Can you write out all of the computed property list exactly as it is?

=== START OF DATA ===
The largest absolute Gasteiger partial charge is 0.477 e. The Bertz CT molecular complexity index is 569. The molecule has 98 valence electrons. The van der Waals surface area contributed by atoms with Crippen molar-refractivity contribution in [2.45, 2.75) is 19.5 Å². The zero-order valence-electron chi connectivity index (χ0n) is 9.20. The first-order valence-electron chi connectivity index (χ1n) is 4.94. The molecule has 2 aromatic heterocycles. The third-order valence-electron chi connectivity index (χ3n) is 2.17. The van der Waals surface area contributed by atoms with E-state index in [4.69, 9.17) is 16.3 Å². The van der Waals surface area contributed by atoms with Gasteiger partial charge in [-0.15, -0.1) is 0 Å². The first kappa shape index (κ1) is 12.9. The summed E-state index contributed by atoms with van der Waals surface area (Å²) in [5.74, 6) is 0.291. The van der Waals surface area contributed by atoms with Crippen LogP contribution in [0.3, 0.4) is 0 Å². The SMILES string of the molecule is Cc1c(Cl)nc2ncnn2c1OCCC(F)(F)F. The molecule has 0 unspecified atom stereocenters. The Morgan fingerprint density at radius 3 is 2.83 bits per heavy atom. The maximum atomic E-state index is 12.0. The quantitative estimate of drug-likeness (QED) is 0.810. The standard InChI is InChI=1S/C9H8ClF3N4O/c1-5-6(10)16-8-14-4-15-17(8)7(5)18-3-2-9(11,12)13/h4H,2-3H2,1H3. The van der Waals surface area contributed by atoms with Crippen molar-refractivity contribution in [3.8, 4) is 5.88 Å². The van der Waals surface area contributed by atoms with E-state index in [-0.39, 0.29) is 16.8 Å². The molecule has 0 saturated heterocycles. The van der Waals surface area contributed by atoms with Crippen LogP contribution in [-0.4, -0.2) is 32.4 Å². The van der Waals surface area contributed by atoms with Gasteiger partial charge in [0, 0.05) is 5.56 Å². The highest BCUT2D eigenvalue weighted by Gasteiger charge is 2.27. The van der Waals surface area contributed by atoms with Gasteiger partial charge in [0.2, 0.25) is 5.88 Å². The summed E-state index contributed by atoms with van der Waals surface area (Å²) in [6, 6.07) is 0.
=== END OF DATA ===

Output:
The largest absolute Gasteiger partial charge is 0.477 e. The Bertz CT molecular complexity index is 569. The molecule has 98 valence electrons. The van der Waals surface area contributed by atoms with Crippen molar-refractivity contribution in [2.45, 2.75) is 19.5 Å². The zero-order valence-electron chi connectivity index (χ0n) is 9.20. The first-order valence-electron chi connectivity index (χ1n) is 4.94. The molecule has 2 aromatic heterocycles. The third-order valence-electron chi connectivity index (χ3n) is 2.17. The van der Waals surface area contributed by atoms with E-state index in [4.69, 9.17) is 16.3 Å². The van der Waals surface area contributed by atoms with Gasteiger partial charge in [-0.15, -0.1) is 0 Å². The first kappa shape index (κ1) is 12.9. The summed E-state index contributed by atoms with van der Waals surface area (Å²) in [5.74, 6) is 0.291. The van der Waals surface area contributed by atoms with Crippen LogP contribution in [0.3, 0.4) is 0 Å². The SMILES string of the molecule is Cc1c(Cl)nc2ncnn2c1OCCC(F)(F)F. The molecule has 0 unspecified atom stereocenters. The Morgan fingerprint density at radius 3 is 2.83 bits per heavy atom. The maximum atomic E-state index is 12.0. The quantitative estimate of drug-likeness (QED) is 0.810. The standard InChI is InChI=1S/C9H8ClF3N4O/c1-5-6(10)16-8-14-4-15-17(8)7(5)18-3-2-9(11,12)13/h4H,2-3H2,1H3. The van der Waals surface area contributed by atoms with Crippen molar-refractivity contribution in [3.8, 4) is 5.88 Å². The van der Waals surface area contributed by atoms with E-state index in [-0.39, 0.29) is 16.8 Å². The molecule has 0 saturated heterocycles. The van der Waals surface area contributed by atoms with Crippen LogP contribution in [-0.4, -0.2) is 32.4 Å². The van der Waals surface area contributed by atoms with Gasteiger partial charge in [0, 0.05) is 5.56 Å². The highest BCUT2D eigenvalue weighted by Gasteiger charge is 2.27. The van der Waals surface area contributed by atoms with Gasteiger partial charge in [0.2, 0.25) is 5.88 Å². The summed E-state index contributed by atoms with van der Waals surface area (Å²) in [6, 6.07) is 0.